and families? Has the children's sector and its
  famous organisations forgotten the outrage of
  their founders? … 

The rest of this article is only available to active members of Questia

Already a member? Log in now.

Notes for this article

Add a new note
If you are trying to select text to create highlights or citations, remember that you must now click or tap on the first word, and then click or tap on the last word.
One moment ...
Default project is now your active project.
Project items

Items saved from this article

This article has been saved
Highlights (0)
Some of your highlights are legacy items.

Highlights saved before July 30, 2012 will not be displayed on their respective source pages.

You can easily re-create the highlights by opening the book page or article, selecting the text, and clicking “Highlight.”

Citations (0)
Some of your citations are legacy items.

Any citation created before July 30, 2012 will labeled as a “Cited page.” New citations will be saved as cited passages, pages or articles.

We also added the ability to view new citations from your projects or the book or article where you created them.

Notes (0)
Bookmarks (0)

You have no saved items from this article

Project items include:
  • Saved book/article
  • Highlights
  • Quotes/citations
  • Notes
  • Bookmarks
Cite this article

Cited article

Citations are available only to our active members.
Buy instant access to cite pages or passages in MLA, APA and Chicago citation styles.

(Einhorn, 1992, p. 25)

(Einhorn 25)

1. Lois J. Einhorn, Abraham Lincoln, the Orator: Penetrating the Lincoln Legend (Westport, CT: Greenwood Press, 1992), 25,

Note: primary sources have slightly different requirements for citation. Please see these guidelines for more information.

Cited article

Building a Movement against the Cuts: Taking Stock


Text size Smaller Larger Reset View mode
Search within

Search within this article

Look up

Look up a word

  • Dictionary
  • Thesaurus
Please submit a word or phrase above.
Print this page

Print this page

Why can't I print more than one page at a time?

Full screen

matching results for page

    Questia reader help

    How to highlight and cite specific passages

    1. Click or tap the first word you want to select.
    2. Click or tap the last word you want to select, and you’ll see everything in between get selected.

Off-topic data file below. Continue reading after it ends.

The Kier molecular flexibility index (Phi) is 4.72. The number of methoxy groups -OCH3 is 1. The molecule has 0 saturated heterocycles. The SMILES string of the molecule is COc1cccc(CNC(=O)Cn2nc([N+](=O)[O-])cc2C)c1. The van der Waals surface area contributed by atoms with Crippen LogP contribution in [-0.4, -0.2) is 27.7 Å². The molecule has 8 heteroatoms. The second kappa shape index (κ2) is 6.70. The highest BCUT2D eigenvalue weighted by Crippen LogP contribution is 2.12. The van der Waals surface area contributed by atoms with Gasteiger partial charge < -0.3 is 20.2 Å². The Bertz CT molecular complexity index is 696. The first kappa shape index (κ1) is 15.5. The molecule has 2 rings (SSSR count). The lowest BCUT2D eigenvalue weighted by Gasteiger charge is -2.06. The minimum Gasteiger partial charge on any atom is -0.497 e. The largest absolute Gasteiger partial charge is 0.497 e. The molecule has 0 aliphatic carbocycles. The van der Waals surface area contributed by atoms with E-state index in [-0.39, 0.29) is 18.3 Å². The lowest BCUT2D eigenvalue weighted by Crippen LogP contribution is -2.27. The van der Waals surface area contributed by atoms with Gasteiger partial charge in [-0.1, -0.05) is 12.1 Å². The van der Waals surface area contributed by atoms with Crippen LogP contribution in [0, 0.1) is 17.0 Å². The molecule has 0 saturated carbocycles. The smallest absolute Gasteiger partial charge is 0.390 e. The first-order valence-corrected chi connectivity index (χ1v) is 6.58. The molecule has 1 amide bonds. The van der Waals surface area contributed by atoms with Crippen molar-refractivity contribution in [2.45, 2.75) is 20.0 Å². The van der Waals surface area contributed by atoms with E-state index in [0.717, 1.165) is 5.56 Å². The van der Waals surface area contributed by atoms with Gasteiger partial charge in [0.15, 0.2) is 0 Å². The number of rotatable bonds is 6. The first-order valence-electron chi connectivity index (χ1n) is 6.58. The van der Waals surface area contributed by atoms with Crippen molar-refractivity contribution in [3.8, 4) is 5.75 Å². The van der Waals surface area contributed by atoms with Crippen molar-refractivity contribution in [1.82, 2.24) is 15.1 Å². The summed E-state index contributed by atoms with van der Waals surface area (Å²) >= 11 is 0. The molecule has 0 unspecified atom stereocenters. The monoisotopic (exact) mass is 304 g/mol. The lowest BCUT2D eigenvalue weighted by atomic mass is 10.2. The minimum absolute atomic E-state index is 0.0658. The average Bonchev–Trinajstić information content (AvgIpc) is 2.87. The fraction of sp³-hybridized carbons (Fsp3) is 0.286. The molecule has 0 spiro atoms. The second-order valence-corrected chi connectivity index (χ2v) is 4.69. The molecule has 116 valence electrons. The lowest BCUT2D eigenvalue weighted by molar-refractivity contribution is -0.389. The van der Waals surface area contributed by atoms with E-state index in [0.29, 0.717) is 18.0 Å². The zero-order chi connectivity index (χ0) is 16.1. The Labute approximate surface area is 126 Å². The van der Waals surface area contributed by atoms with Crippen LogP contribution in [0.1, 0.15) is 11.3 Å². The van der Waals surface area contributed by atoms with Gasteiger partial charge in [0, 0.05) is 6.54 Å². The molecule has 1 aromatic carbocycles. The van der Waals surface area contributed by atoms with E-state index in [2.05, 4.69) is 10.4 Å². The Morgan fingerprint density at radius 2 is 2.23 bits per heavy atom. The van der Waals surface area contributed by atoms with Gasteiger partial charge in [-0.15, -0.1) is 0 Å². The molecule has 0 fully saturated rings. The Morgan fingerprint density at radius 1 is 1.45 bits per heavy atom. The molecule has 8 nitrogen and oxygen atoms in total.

3. You’ll then get a menu of options like creating a highlight or a citation from that passage of text.

    OK, got it!

    Cited passage

    Citations are available only to our active members.
    Buy instant access to cite pages or passages in MLA, APA and Chicago citation styles.

    "Portraying himself as an honest, ordinary person helped Lincoln identify with his audiences." (Einhorn, 1992, p. 25).

    "Portraying himself as an honest, ordinary person helped Lincoln identify with his audiences." (Einhorn 25)

    "Portraying himself as an honest, ordinary person helped Lincoln identify with his audiences."1

    1. Lois J. Einhorn, Abraham Lincoln, the Orator: Penetrating the Lincoln Legend (Westport, CT: Greenwood Press, 1992), 25,

    New feature

    It is estimated that 1 in 10 people have dyslexia, and in an effort to make Questia easier to use for those people, we have added a new choice of font to the Reader. That font is called OpenDyslexic, and has been designed to help with some of the symptoms of dyslexia. For more information on this font, please visit

    To use OpenDyslexic, choose it from the Typeface list in Font settings.

    OK, got it!

    Cited passage

    Thanks for trying Questia!

    Please continue trying out our research tools, but please note, full functionality is available only to our active members.

    Your work will be lost once you leave this Web page.

    Buy instant access to save your work.

    Already a member? Log in now.

    Author Advanced search


    An unknown error has occurred. Please click the button below to reload the page. If the problem persists, please try again in a little while.